Wednesday, December 7, 2011

GBE2 Weekly Writing Challenge: Truth

So, this is how it all started:

I was preparing to pull out the stockings that my sister made quite a few years ago for our boys. However, before I always do this, I first pull out the short social story I made about them. After all, for some children with autism, the hanging of a stocking is a foreign concept. That big sock filled with toys, hanging at the fireplace so that some man with whom they've never spoken (too scared) can enter our house while they are sleeping and fill them? Well, it all seems so exciting to most of us but it can seem pretty strange to a person who thinks in only black and white.

In our home, our older son merely tolerates our fascination with the stocking celebration.

When I pulled out my hand-made social story about my sister stitching the stockings, our younger son's brow immediately furrowed. So, I put down the book and asked him what was wrong.

"Ohh," he said with much worry. "I sure hope I don't get coal in mine."

At first, I found the concern endearing. I'll admit that my husband uses this time of year for good behavior leverage--as lots of parents do! We learned years ago from my brother that parents can just pick up a phone and, voila!, have a direct line to Santa! This was sheer brillance!

Once we started having children, my husband quickly claimed to being able to BBM Santa in the blink of an eye if our younger son stepped out of line. Forget the antiquated days of e-mail! The threat worked so well that all Daddy had to do was to touch his Blackberry, and our younger son would step right back in line.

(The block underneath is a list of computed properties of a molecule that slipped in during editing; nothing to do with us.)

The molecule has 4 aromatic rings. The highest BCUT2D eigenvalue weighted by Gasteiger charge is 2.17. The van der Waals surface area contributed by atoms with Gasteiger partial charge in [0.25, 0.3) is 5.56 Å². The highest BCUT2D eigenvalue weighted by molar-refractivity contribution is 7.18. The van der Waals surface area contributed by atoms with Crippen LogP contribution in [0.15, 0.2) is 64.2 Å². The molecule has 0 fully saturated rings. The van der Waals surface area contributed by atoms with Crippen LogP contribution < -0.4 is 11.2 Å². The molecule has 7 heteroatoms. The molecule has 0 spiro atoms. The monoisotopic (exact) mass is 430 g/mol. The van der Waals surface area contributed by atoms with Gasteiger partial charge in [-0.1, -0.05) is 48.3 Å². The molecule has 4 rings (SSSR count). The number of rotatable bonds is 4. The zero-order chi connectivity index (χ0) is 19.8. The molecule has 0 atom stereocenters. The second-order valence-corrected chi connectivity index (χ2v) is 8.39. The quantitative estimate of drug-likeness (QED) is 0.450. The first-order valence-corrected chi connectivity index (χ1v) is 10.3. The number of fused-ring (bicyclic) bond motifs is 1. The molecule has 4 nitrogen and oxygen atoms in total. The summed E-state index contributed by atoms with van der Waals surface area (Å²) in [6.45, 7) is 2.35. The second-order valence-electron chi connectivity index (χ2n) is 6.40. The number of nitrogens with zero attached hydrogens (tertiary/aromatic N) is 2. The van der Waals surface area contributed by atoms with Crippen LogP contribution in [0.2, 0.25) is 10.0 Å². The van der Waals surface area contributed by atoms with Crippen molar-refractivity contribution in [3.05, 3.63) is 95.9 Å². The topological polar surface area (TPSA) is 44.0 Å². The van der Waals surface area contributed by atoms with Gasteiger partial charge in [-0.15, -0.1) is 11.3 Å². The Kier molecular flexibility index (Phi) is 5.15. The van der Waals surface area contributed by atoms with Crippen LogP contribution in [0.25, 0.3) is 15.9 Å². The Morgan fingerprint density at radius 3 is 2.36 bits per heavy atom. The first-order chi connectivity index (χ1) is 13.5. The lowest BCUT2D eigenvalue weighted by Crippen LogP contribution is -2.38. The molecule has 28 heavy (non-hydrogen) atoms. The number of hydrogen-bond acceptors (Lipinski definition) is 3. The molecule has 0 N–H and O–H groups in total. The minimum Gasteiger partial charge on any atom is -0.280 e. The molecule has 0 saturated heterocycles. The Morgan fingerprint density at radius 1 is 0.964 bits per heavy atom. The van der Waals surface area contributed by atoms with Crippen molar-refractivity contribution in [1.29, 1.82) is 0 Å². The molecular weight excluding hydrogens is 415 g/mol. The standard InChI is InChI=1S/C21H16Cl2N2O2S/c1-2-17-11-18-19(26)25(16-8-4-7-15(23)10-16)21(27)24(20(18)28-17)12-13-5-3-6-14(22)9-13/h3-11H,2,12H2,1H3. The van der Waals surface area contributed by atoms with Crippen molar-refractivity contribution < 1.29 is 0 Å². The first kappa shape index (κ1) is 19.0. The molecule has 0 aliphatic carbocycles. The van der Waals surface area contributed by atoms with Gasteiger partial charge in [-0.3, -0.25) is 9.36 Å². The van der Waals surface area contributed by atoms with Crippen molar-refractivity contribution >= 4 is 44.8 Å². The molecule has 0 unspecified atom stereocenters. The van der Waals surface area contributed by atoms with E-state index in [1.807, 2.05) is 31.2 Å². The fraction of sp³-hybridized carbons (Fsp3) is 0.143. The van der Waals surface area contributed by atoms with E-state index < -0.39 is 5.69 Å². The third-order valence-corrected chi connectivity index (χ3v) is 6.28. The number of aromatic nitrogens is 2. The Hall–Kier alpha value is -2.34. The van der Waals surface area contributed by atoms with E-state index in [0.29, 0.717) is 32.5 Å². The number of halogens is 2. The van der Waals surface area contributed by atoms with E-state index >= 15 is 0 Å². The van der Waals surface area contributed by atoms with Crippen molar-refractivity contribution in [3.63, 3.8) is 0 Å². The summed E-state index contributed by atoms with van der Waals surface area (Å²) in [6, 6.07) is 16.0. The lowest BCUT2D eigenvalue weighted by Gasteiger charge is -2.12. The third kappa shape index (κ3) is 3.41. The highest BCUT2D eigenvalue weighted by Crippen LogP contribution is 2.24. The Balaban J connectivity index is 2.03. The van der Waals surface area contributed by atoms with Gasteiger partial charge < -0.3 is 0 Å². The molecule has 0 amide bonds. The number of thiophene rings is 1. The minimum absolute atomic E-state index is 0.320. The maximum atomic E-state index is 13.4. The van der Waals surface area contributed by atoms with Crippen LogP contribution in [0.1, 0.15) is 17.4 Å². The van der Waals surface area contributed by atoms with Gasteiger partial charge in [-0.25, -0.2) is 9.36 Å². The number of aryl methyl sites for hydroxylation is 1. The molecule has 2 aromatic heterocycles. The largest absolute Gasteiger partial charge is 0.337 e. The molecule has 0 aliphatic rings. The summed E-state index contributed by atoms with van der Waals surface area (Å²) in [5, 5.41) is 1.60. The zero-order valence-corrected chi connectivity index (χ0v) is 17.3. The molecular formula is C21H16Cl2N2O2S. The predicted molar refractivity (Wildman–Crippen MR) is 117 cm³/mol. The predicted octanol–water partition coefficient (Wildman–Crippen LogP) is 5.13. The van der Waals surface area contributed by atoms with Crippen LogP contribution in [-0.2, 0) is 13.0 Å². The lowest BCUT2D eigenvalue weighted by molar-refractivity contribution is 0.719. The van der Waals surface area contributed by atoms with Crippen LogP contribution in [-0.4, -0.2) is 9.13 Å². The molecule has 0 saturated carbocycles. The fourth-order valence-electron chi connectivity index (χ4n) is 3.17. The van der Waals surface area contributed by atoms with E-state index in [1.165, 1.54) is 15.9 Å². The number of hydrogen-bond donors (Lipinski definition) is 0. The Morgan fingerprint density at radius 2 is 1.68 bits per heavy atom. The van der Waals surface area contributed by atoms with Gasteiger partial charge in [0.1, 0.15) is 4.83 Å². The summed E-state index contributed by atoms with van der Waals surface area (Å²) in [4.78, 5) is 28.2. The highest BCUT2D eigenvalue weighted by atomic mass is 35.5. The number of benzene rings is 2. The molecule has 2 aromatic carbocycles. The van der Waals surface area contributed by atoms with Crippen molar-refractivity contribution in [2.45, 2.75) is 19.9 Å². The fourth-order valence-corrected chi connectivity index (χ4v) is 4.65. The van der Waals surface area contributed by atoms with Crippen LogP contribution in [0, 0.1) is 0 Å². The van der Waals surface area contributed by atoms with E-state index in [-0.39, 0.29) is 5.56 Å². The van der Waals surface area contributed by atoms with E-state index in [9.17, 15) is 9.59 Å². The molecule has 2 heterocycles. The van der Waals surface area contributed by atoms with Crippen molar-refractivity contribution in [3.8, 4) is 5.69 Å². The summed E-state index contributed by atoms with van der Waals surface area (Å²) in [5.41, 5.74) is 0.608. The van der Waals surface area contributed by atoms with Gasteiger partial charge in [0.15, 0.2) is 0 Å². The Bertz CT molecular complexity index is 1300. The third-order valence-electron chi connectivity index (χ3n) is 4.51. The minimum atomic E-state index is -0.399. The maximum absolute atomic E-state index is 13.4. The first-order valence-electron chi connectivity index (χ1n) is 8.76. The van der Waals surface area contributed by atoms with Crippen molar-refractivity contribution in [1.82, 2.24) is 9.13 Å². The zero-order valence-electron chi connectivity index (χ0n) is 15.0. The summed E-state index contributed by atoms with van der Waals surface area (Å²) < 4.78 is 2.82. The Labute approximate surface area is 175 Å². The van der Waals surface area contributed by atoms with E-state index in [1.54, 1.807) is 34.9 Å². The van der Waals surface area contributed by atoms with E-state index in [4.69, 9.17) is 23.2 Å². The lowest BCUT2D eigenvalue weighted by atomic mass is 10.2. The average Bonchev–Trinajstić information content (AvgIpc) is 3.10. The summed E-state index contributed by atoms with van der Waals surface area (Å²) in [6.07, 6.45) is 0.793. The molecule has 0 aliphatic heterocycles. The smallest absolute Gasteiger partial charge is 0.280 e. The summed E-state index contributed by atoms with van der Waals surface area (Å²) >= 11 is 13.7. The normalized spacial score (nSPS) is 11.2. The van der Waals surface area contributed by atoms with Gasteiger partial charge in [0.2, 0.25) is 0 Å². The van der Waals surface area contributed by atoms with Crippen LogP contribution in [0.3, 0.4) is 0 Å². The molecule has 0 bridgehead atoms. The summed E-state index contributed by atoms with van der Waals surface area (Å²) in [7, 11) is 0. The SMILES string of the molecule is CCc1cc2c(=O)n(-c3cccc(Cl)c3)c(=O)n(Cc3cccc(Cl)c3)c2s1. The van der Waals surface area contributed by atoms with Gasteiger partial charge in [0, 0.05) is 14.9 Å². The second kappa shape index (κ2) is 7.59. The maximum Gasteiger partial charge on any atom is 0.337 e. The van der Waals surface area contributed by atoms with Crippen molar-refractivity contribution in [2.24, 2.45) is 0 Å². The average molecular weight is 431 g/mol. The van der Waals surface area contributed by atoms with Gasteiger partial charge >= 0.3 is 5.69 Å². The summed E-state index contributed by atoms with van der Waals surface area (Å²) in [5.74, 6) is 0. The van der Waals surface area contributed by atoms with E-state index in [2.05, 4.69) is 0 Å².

And yet, in the past year or so, as he's grown and his issues have become more defined and his anxiety has grown to new levels, it's evident that this parenting tactic has taken on a life of its own.

"What do you think you did that's going to lead Santa to put coal in your stocking?" I asked him.

"Pretty much everything," he said with worry. "I don't know where ok stops and bad begins." He truly didn't know what to do.

I wanted desperately to ease his anxiety. So, the plan was for him to write a letter to Santa to purge him of his concern. Good, right? I was patting myself on the back for my parenting at this point. Our older son walked into the room to get a drink. Younger son was busy writing. I was Mom of The Year.

"So, Mama," our younger son asked, "where is this letter going to go?"

"We'll place it in the tree in the special Santa letter holder we have." I answered.